Action: Minimize noise levels within caves
Key messagesRead our guidance on Key messages before continuing
- One study evaluated the effects of minimizing noise levels within caves on bat populations. The study was in the USA.
COMMUNITY RESPONSE (0 STUDIES)
POPULATION RESPONSE (0 STUDIES)
BEHAVIOUR (1 STUDY)
- Behaviour change (1 study): One controlled study in the USA found that experimental cave tours with groups that did not talk resulted in fewer bat flights than when groups did talk, but talking did not have an effect on the number of bat movements.
Noise may disturb bats within caves, causing arousal during hibernation or roost abandonment. Noise levels may be minimised by restricting the number or timing of tourist visits or by asking tourists to remain quiet during tours. See also ‘Impose restrictions on cave visits’.
Supporting evidence from individual studies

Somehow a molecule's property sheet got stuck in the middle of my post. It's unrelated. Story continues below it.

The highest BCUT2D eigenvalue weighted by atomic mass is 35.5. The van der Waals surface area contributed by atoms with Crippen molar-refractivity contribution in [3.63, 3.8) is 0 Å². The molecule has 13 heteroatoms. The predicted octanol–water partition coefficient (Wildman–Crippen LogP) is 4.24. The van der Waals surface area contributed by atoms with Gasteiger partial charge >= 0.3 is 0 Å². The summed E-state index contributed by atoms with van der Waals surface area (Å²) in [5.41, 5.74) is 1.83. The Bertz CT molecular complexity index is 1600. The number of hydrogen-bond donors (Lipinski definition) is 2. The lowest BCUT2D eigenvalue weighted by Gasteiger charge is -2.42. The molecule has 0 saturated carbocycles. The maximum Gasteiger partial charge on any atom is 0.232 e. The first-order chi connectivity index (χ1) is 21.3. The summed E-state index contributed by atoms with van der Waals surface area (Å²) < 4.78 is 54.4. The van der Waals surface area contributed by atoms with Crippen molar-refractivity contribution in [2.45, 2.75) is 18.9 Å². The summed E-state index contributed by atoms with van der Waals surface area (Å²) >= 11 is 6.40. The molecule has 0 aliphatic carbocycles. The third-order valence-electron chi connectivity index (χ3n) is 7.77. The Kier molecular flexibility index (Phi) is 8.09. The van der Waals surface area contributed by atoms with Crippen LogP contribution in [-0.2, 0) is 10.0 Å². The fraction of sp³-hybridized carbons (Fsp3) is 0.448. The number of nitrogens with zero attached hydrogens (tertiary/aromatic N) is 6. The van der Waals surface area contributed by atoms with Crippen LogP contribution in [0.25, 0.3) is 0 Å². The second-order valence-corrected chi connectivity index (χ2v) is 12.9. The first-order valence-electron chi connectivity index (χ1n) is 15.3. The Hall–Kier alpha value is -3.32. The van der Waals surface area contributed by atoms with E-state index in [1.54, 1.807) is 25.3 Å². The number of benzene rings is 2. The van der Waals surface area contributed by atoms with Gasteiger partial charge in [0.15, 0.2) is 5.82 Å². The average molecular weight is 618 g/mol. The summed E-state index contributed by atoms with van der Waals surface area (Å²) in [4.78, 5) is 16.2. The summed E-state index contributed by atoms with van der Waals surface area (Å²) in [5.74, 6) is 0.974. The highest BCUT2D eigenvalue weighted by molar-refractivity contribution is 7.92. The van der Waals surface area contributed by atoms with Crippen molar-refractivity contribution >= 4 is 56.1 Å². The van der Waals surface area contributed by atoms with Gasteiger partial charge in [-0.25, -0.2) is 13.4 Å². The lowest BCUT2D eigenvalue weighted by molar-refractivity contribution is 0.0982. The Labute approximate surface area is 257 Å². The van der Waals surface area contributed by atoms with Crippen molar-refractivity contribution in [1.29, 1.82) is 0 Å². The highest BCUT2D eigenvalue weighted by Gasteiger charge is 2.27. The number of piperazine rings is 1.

A controlled study in 1997–1998 in one cave in Arizona, USA (Mann et al. 2002) found that experimental cave tours with groups that did not talk resulted in fewer take-offs and landings by a roosting cave myotis Myotis velifer colony than when groups did talk, but talking did not have a significant effect on overall colony activity. Bats had fewer take-offs and landings when groups did not talk (take-offs: average 13; landings: average 12) than when all members of the group talked (take-offs: average 16; landings: average 14). Overall activity of the colony (all bat movements) was similar when groups did not talk (average 59% of colony active) or when all members of the group talked (62%). A colony of 1,000 cave myotis bats roosted in a large cluster within one room of the cave. Experimental tours were carried out through the room with five replicates of each of 24 treatment combinations. Treatments included voice intensity (no people talking, all members of group talking), light intensity and colour (no light, low intensity white light, full red light, full white light), and size of tour group (0, 1–3 or 6–8 people). A total of 120 experimental cave tours were carried out between April and September in 1997 and 1998. Bat behaviour was observed with a night-vision video camera and infrared lights.